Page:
Forgive me, I spent most of The Middle Man‘s runtime guessing at where it was shot. With American flags everywhere, we’re meant to assume Karmack, the fictional setting of director Bent Hamer’s film, is Anytown, USA. But many of the actors—including the lead—are Norwegian, which makes sense given the source material (Lars Saabye Christensen’s novel Sluk). And then there are the conspicuous Canadians, namely Paul Gross and Don McKellar. So, what gives?
The Middle Man is about Frank Farrelli (Pål Sverre Hagen) and his new job as his town’s deliverer of bad news. After a vetting process led by Gross’ sheriff, Frank waits to tell the next of kin that an accident has happened, someone is in the hospital, a loved one has died. It’s grim and surreal work, yet Hamer takes a far more dry—if not quite wry—approach. The characters here are all small-town archetypes (the local drunk, the priest, the crank, etc.), and that goes for Farrelli too. What starts as a movie about a depressed town becomes a study of one meek man’s slow escape from it. Along the way, the film explores a few bizarre situations—amounting to different types of mishaps—until Frank figures this out.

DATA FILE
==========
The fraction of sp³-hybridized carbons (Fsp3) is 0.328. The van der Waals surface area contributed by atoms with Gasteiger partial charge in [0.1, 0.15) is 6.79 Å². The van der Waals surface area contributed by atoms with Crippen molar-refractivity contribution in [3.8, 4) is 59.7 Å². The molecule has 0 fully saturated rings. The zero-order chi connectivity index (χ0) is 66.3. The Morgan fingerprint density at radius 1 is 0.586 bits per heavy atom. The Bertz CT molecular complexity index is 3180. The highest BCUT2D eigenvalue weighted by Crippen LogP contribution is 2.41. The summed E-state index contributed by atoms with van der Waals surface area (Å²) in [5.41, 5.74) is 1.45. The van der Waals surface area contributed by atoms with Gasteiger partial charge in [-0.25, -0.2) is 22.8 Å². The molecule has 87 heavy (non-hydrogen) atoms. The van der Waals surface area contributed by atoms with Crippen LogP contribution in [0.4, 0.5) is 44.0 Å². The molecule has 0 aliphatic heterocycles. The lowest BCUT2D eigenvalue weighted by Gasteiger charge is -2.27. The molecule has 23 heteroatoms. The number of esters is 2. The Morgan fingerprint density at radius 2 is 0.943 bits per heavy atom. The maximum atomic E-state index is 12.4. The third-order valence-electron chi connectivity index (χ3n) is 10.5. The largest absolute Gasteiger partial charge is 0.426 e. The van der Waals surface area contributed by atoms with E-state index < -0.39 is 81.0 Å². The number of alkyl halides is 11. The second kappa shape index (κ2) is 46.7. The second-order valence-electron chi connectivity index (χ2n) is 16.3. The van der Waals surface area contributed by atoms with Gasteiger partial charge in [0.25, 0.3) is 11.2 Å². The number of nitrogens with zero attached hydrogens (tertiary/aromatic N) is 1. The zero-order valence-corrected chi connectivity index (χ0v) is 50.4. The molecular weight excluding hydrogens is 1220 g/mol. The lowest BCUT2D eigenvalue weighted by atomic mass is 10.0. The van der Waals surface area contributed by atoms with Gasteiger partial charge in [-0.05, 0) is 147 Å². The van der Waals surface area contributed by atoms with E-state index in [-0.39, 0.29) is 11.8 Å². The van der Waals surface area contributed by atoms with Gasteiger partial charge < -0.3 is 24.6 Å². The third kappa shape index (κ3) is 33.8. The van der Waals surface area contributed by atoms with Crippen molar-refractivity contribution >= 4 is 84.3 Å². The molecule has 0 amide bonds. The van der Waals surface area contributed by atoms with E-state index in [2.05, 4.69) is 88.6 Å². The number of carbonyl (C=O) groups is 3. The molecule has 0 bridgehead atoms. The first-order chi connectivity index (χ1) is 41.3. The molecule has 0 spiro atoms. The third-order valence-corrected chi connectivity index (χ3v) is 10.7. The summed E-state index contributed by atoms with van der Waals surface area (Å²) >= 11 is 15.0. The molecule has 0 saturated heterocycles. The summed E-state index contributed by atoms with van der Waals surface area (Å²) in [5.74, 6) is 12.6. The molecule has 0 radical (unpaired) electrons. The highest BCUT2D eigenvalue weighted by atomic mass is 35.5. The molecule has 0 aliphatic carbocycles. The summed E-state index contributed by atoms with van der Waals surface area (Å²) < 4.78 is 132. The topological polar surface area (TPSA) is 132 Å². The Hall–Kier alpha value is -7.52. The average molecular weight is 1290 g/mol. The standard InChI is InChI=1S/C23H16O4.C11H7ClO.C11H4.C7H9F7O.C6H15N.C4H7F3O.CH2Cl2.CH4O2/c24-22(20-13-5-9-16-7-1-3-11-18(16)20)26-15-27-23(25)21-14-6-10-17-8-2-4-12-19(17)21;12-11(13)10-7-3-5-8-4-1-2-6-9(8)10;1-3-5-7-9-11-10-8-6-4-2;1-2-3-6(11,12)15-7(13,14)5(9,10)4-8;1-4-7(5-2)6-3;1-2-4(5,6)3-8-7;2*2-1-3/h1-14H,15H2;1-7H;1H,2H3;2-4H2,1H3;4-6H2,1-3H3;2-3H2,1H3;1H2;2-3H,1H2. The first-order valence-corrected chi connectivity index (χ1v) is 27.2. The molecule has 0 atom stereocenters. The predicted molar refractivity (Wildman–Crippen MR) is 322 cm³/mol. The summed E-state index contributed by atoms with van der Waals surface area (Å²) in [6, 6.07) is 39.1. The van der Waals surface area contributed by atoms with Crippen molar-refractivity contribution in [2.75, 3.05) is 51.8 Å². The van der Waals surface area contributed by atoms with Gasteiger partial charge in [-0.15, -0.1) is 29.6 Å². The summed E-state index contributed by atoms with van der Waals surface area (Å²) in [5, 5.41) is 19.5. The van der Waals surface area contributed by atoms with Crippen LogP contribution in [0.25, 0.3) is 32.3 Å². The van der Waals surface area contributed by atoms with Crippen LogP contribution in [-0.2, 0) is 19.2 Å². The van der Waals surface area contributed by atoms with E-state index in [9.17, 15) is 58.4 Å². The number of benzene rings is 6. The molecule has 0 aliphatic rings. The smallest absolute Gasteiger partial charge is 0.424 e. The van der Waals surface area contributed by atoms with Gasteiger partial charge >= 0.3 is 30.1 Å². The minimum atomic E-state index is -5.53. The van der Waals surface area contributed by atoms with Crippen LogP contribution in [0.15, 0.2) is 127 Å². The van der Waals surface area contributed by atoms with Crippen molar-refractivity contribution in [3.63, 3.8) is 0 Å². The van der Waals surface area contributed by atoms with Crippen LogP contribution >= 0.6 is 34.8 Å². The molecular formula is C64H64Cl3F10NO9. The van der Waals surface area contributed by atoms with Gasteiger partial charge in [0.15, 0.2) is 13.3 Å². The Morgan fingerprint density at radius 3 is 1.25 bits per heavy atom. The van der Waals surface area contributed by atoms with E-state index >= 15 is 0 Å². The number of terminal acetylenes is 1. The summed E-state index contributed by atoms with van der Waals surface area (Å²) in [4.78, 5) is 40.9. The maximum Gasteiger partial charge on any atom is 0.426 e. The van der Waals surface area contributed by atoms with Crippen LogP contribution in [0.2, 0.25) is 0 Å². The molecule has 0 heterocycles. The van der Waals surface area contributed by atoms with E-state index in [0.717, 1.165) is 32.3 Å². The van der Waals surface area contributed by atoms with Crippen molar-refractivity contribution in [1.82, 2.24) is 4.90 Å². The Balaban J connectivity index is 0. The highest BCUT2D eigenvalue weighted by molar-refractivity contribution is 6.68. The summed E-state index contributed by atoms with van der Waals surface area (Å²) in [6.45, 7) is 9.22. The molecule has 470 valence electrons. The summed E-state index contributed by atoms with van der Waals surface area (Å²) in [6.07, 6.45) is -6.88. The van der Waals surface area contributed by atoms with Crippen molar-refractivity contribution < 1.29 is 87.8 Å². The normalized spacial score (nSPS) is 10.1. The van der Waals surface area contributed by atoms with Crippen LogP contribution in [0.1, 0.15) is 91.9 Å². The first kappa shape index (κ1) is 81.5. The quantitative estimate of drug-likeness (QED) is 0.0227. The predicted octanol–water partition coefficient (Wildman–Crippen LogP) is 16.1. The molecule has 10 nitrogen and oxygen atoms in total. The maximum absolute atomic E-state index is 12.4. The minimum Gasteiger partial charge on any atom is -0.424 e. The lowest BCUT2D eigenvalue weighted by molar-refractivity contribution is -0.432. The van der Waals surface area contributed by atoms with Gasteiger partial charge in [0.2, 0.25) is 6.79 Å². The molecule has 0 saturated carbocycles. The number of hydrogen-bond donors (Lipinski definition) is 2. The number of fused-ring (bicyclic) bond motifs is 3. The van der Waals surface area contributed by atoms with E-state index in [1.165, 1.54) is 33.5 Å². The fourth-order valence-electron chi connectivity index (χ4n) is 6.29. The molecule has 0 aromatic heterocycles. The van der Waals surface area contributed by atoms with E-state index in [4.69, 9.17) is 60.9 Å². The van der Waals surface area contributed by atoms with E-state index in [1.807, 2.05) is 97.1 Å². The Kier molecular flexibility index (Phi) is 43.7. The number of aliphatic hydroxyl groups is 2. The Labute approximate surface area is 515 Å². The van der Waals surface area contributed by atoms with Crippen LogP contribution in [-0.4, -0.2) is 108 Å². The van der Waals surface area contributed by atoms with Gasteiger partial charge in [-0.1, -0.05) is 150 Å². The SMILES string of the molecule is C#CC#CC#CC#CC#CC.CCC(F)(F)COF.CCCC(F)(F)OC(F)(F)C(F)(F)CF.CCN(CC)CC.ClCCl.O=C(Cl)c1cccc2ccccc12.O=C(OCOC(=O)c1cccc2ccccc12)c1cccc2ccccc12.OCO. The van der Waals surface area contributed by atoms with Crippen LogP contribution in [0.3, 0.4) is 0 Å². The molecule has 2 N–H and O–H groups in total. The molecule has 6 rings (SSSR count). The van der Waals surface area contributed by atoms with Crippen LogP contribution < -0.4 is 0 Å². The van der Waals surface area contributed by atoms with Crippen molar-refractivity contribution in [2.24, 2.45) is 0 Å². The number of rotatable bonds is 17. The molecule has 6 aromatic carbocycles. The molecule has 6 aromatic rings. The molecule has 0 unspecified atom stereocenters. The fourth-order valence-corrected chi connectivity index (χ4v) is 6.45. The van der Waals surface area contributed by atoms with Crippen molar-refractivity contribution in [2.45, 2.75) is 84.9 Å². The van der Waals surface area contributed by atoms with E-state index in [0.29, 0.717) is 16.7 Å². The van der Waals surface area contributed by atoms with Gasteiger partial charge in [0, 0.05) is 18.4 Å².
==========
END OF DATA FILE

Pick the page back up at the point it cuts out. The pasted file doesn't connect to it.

I won’t spoil the details of that reveal. Though I also suspect by the end of The Middle Man, you won’t really care. Hamer shot portions of the film in Sault Ste. Marie though, which is something to imagine. All that noteworthy talent up north making a strange film, and then just… moving on.